Past political animosities often melt away in the context of present political exigencies. Given the fragmented nature of the electoral verdict in Jharkhand, a post-election pact between the Bharatiya Janata Party and the Jharkhand Mukti Morcha was waiting to happen. The BJP wanted to keep the Congress out at any cost, and the JMM wanted itself in, no matter what. All that remained for the two parties to do was to rope in the All Jharkhand Students Union and to decide on the ministerial berths. Since the JMM would not settle for anything less than the post of the chief minister for its leader Shibu Soren, it was decided to have two deputy chief ministers, one from the BJP and the other from AJSU. With all the three parties clear and firm on their minimum demands, not much time was lost in bargaining. Even before the Congress could explore its options, the JMM and the BJP had lined up 44 members on the other side, three more than the required 41 in the 81-member Assembly. Despite making significant gains in the election, the Congress was pushed to the Opposition benches, along with its ally the Jharkhand Vikas Morcha (Prajatantrik). Given the way the numbers fell in place, Governor K. Sankaranarayanan had little difficulty in inviting Mr. Soren to form the government.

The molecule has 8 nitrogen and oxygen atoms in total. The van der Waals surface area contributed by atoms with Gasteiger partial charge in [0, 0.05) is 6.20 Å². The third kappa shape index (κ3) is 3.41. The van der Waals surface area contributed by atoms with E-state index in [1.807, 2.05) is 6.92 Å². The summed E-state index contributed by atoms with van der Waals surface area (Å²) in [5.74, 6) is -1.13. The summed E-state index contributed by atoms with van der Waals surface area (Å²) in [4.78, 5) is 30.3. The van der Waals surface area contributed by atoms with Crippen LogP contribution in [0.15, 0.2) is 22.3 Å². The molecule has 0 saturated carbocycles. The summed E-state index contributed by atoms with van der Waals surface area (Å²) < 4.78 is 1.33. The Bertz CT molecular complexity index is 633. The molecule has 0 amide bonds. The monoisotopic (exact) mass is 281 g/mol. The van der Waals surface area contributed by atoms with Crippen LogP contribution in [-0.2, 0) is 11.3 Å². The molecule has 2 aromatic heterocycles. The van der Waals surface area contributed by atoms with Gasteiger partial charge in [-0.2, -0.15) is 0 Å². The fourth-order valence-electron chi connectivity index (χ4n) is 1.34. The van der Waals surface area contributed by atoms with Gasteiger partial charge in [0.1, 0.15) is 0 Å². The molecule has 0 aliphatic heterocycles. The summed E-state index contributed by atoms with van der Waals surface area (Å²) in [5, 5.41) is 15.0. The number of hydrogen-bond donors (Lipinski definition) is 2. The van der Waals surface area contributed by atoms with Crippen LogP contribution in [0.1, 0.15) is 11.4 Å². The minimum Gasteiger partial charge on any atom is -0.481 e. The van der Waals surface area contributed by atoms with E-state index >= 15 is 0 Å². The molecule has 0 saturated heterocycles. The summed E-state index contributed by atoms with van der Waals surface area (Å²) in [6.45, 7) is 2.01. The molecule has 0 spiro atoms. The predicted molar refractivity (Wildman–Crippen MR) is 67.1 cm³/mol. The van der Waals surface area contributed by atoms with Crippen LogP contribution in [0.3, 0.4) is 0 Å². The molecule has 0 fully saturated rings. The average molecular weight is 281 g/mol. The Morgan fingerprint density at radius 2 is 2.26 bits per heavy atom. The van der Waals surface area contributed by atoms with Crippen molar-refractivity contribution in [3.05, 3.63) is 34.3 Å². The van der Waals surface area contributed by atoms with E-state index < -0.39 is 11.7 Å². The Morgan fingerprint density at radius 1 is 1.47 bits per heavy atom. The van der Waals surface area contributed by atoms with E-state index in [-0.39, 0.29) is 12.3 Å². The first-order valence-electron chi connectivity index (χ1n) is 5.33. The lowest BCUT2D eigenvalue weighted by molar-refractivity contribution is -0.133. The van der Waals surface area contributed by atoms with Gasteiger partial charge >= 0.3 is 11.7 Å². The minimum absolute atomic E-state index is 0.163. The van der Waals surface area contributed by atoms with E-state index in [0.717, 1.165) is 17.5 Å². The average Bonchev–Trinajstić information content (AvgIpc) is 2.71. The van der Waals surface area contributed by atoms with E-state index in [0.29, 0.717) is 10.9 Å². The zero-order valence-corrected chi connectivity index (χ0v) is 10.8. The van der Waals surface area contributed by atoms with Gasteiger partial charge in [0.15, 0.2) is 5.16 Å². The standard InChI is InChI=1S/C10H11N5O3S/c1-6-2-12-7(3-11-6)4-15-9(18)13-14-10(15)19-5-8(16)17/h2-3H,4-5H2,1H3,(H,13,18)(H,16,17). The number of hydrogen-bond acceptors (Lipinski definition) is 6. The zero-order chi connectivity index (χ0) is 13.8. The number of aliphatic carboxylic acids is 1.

But the manoeuvring and manipulation that Shibu Soren displayed in forging the alliance will not help him in governance. Working together in government is never as easy as joining hands to capture power. In his third term as Chief Minister, Mr. Soren will have to tackle Jharkhand’s chronic underdevelopment and the challenge from the Maoists. Tapping the mineral resources of the State without unsettling tribal populations will be a tough ask. The Scheduled Tribes constitute 28 per cent of the population and the Scheduled Castes 12 per cent. Forests and woodlands occupy about 29 per cent of the geographical area. The economy is dependent on mining and heavy industry, and only 25 per cent of the total area is under cultivation. The new government will have to work hard to improve the social indices of the State. Large sections of the population have been left behind even as Jharkhand was mined for its natural resources. Mr. Soren’s two previous terms were short-lived, the first in 2005 because he did not enjoy majority support in the Assembly, and the second in January 2009 when he could not muster the voter support to win an Assembly seat. If his new term is not to be similarly aborted, Mr. Soren will need more than the single-minded pursuit of power he has displayed so far to see him through. He will have to focus on development without letting the divisive agenda of his coalition partner, the BJP, rear its head.